2 Replies Latest reply on Jan 12, 2021 7:12 AM by Bruce Altobelli Branched from an earlier discussion.

    Seeking to prove grandmother did not renounced or forfeited her Italian citizenship


      Thank you in advance for reading the details of my research and the reason why I am seeking your help.


      I am applying for Italian citizenship in the Township (commune) in Italy where my grandparents were born. I am a second  generation American citizen born in the U.S., and I am of Italian descent. I’m retired and planning to spend it in Italy.


      My Italian heritage comes from my maternal grandmother to my mother, so I qualify under Italian Law for Italian citizenship which in my case, is based solely on Blood (sanguine). This fact is codified in the applicable code in the Italian Constitution specifically for Italian citizenship by blood.


      My own research proves that after my mother was born in 1926, here in the United States, to a woman who is my biological grandmother. I have a valid copy of her Italian birth record. My grandmother emigrated here from Italy before 1910. She became a U.S. naturalized citizen several years, or approximately 15 years, after my mother had already been born. Because my grandmother did not renounce her Italian citizenship before 1927 (my mother was born the year before), my grandmother passed her citizenship to my mother.  So, pursuant to Italian Citizenship Law, my mother is legally recognized as an italian citizen. And this is true, even though our mother was born, not in Italy, but here in the U.S. There are some obvious questions however. Like, if my mother never knew she had Italian citizenship how could she Not know that she had given away her right to citizenship by officially renouncing it? it’s a valid question. My mother still lives here in the U.S. and is 94 years old of sound mind and body. She doesn’t recall ever being asked to sign such a document Or by anyone who wanted her to renounce Italian citizenship. As far as our mother knew, she had only one citizenship which is of the U.S.


      But there is a wrinkle. I need to provide the Commune in Sora, Italy, with a letter officially translated from English into Italian, and legally verified, that says she DID NOT renounce her Italian citizenship. My question is, how do I obtain a letter or statement on official U.S. government letterhead, to verify or that will state in  writing that, "my mother Anne Mattacchione LePage never renounced  her italian citizenship?"  I realize there is more I need to do before I can obtain such a letter or where to go to get one, but I hope your insight will help.  Thank you very much.

        • Re: Seeking to prove grandmother did not renounced or forfeited her Italian citizenship
          Rebecca Collier Ranger

          Dear Mr. LePage,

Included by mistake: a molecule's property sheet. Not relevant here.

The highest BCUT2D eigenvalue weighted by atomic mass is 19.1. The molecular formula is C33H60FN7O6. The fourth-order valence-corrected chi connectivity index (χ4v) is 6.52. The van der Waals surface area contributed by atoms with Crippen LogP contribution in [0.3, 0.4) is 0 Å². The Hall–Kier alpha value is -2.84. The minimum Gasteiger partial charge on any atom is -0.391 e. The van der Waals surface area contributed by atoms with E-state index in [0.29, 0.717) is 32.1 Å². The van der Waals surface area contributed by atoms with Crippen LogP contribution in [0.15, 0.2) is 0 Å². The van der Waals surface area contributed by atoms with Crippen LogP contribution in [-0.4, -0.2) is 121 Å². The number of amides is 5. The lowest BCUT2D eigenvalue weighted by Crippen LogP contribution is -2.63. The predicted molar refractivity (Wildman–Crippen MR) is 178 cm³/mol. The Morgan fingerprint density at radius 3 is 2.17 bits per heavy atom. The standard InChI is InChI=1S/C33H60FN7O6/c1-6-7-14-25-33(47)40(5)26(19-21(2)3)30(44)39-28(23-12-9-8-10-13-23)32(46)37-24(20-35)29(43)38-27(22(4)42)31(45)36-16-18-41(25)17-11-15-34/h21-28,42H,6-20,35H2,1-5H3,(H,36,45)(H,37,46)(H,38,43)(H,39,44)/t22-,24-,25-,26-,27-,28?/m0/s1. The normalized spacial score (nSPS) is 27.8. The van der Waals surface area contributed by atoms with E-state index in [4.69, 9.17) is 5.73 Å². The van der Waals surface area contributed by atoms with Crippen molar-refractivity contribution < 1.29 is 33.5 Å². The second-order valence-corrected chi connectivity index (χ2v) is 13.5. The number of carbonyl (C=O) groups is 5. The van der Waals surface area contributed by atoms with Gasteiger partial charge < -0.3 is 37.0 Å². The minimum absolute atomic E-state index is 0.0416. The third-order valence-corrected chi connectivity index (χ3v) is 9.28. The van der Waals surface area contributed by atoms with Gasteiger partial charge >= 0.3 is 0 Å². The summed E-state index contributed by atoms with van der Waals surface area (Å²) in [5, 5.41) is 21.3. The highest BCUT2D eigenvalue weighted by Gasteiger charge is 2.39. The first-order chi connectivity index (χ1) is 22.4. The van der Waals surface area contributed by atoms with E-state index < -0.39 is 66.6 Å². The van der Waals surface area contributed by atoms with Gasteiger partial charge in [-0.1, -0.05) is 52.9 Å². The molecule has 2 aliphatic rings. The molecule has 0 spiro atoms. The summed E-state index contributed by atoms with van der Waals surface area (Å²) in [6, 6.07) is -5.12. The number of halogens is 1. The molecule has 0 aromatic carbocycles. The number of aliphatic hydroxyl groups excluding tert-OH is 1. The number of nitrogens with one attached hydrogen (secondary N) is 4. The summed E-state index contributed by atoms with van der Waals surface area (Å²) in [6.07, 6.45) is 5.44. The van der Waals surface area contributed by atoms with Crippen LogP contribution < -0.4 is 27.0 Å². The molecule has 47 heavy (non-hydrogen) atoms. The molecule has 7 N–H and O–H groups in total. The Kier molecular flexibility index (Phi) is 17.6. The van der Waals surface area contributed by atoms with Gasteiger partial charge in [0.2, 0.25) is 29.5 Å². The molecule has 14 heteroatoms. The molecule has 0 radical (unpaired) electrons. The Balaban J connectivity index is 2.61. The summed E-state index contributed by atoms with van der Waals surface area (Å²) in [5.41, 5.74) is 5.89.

Thank you for posting your request on History Hub!


          We suggest that you review the U.S. Department of State rules of Dual Nationality and an explanation of citizenship by the Italian Ministry for Foreign Affairs


          We hope this is helpful. Best of luck with your family research!

          1 person found this helpful
          • Re: Seeking to prove grandmother did not renounced or forfeited her Italian citizenship
            Bruce Altobelli Adventurer

            There are very specific rules for gaining Italian citizenship through heredity also known as "Jure Sanguinis". For example, if you live in New England, you go to the Italian Consulate in Boston which can be found at https://consboston.esteri.it/ and the information you need for gaining citizenship at: Citizenship "Jure Sanguinis" (esteri.it).


            To "prove your mother never renounced her citizenship" is very simple but only one step in a long process.  On the last link print out Form 3 and have her sign it and notarized.  It basically says she never renounced her citizenship, and have it translated by an authorized translator which you can find on the same consulate site.  If you do not live in New England, you will need to find the consulate that covers your area.


            Italian law is very specific in this area and you must cross every T and dot every i or your application will be rejected.  Since it sounds like you want to gain your citizenship by applying in Italy (Sora), you should speak good Italian or have someone with you to translate.  My understanding is that this is doable and a way to speed up the process as most consulates are now booking two years out for interviews for gaining citizenship.


            You will also need all the naturalization, birth, marriage and death certificates from official State or Federal archives and vital record offices (in the US, this means the State and not a local city or town office).  The certified documents (the ones issued in English in the US) must then be apostilled and translated.  The apostille is done by the secretary of state depending on whether it is a State document or a Federal document.  I do not know if Form 3 needs to be apostilled since you plan to submit it in Italy.  At the consulate office in the US, they do not need to be apostilled.  You also realize that you must be born after 1948 to gain citizenship through the maternal line.  Good luck on your quest.  My paternal grandfather is also from Sora.